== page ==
Skip Ribbon Commands
Skip to main content

Toney McEachern

Other North Carolina Exonerees Convicted of Child Sex Abuse that Didn't Happen
In 1991, 35-year-old Toney McEachern was charged with raping his 12-year-old daughter in Red Springs, North Carolina on July 1, 1990.

McEachern went to trial in Robeson County Superior Court in February 1993. His daughter testified that on the night of July 1, 1990, she became afraid during a violent thunderstorm and crawled into bed with McEachern. She said that McEachern raped her during the night. She told the jury that a week later she told a friend that she had been raped. She also testified that she told a school official, a police officer and a social worker in February 1991.

The officer and social worker testified that she gave the same account to them. The girl admitted during cross-examination that she was unhappy with her father because he was strict and because she thought he cared more for his girlfriend than for her.

The pastor of the church where McEachern was a deacon came to court to testify as a character witness for McEachern. But after hearing that the pastor was seen talking to members of the jury about playing dominoes while he was waiting in the hallway outside the courtroom, the trial judge barred him from testifying.

McEachern testified and denied any inappropriate contact with his daughter, but on March 1, 1993, the jury convicted him of rape. He was sentenced to life in prison plus 15 years.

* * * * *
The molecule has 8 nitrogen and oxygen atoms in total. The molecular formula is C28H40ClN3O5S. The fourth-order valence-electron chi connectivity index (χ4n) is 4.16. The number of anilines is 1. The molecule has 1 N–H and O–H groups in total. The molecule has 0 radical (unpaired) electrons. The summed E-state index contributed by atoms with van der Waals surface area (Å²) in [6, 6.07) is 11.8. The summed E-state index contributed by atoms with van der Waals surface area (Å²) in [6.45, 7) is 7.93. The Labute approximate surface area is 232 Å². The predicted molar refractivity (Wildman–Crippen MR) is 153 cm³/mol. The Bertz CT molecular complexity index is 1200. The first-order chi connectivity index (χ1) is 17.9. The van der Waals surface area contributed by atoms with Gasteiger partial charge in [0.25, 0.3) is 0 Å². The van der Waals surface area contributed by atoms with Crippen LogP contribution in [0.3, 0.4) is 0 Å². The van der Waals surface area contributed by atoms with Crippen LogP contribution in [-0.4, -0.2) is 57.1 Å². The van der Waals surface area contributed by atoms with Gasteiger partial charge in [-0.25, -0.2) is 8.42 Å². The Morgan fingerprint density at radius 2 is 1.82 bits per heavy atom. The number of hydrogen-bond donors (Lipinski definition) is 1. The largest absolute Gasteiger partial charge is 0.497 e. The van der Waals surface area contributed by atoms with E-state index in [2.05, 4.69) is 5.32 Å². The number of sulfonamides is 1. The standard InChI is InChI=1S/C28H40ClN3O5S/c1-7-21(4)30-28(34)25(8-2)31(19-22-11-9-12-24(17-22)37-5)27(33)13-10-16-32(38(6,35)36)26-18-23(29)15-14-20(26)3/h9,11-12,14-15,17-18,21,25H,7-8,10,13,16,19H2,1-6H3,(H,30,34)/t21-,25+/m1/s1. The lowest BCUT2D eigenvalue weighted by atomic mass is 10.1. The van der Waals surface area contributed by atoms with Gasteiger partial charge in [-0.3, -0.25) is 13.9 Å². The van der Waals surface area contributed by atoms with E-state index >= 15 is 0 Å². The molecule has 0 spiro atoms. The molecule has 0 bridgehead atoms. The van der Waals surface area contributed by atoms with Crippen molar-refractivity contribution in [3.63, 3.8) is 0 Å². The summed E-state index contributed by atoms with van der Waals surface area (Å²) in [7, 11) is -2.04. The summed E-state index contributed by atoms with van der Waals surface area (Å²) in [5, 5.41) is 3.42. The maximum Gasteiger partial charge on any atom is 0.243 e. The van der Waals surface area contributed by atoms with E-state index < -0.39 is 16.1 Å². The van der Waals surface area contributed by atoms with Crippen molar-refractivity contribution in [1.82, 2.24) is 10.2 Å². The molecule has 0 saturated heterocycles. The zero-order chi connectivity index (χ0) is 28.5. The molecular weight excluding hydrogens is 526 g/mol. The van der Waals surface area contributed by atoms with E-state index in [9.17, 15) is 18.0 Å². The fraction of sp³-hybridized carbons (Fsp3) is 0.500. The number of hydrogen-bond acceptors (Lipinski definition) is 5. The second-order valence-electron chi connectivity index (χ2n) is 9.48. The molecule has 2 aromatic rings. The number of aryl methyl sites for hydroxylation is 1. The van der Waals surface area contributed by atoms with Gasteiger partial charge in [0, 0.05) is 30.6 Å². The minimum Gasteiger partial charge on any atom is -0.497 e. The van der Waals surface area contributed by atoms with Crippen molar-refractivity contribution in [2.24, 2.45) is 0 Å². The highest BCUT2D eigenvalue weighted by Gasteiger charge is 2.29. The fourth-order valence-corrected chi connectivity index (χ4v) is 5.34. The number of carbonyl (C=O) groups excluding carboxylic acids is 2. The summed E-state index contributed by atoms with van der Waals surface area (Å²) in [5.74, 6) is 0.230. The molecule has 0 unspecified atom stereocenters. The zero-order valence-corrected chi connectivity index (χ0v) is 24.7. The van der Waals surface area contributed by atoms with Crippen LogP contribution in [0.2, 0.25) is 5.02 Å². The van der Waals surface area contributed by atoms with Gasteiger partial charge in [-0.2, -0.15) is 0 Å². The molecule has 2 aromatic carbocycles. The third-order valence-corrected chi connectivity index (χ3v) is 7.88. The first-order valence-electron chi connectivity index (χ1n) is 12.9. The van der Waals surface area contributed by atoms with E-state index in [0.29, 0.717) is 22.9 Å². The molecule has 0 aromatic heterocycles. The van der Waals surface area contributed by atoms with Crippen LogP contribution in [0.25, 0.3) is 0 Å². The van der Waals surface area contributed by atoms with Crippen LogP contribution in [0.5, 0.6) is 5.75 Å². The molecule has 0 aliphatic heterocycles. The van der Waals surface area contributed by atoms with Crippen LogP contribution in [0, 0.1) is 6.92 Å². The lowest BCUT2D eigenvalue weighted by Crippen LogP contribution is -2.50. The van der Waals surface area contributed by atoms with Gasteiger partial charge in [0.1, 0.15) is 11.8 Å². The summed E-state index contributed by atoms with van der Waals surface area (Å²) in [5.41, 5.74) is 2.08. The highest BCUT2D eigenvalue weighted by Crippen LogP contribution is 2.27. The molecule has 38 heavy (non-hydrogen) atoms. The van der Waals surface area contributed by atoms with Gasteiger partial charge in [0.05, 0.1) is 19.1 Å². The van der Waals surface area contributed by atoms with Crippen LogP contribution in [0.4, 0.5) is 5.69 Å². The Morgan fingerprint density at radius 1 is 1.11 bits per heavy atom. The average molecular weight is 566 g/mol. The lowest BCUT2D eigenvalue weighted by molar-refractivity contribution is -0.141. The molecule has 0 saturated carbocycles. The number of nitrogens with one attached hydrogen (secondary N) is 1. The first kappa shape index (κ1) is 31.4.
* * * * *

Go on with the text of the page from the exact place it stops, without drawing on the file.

In 1998, the Superior Court Judge Leon Stanback granted McEachern a new trial. Stanback ruled that prosecutors from the Robeson County District Attorney’s office had deliberately manipulated the trial calendar so that one of McEachern’s two defense attorneys—both of whom were highly competent and successful public defenders—would not be available for McEachern’s trial.

North Carolina was one of a few states where prosecutor’s set trial calendars. Defense attorneys had long contended that prosecutors manipulated the schedules to make it easier to win convictions.

In 1994, as a result of a civil lawsuit filed by criminal defense attorneys, the North Carolina Supreme Court had ruled that it was illegal to use this court-calendaring power to “gain an unfair tactical advantage” and gave Superior Court judges the authority to review prosecutors’ actions relating to scheduling.

The lawsuit was settled in 1995 with enactment of a case management system that established guidelines for scheduling criminal cases.

After McEachern was granted a new trial, he was released on bond. The charge against him was then dismissed by the prosecution because McEachern’s daughter had recanted in 1994—a year after McEachern was convicted.

She wrote a letter to McEachern’s defense attorneys saying that “my father, Toney McEachern, is innocent. I’m sorry. I’ve told a lie and made a mistake that caused my family a lot of grief. I’ve lied and I want to get my father out as soon as possible.”

In the letter the girl said that she accused her father because she wanted attention. “He didn’t rape me at all,” she said in the letter. “The only thing he did was discipline me.”

In February 1998, Robeson County District Attorney Johnson Britt dismissed the charge, saying, “Based upon her retraction—that creates reasonable doubt.”

– Maurice Possley

Report an error or add more information about this case.

Posting Date: 9/2/2015
State:North Carolina
County:Robeson
Most Serious Crime:Child Sex Abuse
Additional Convictions:
Reported Crime Date:1990
Convicted:1993
Exonerated:1998
Sentence:Life
Race:Black
Sex:Male
Age at the date of crime:34
Contributing Factors:Perjury or False Accusation
Did DNA evidence contribute to the exoneration?:No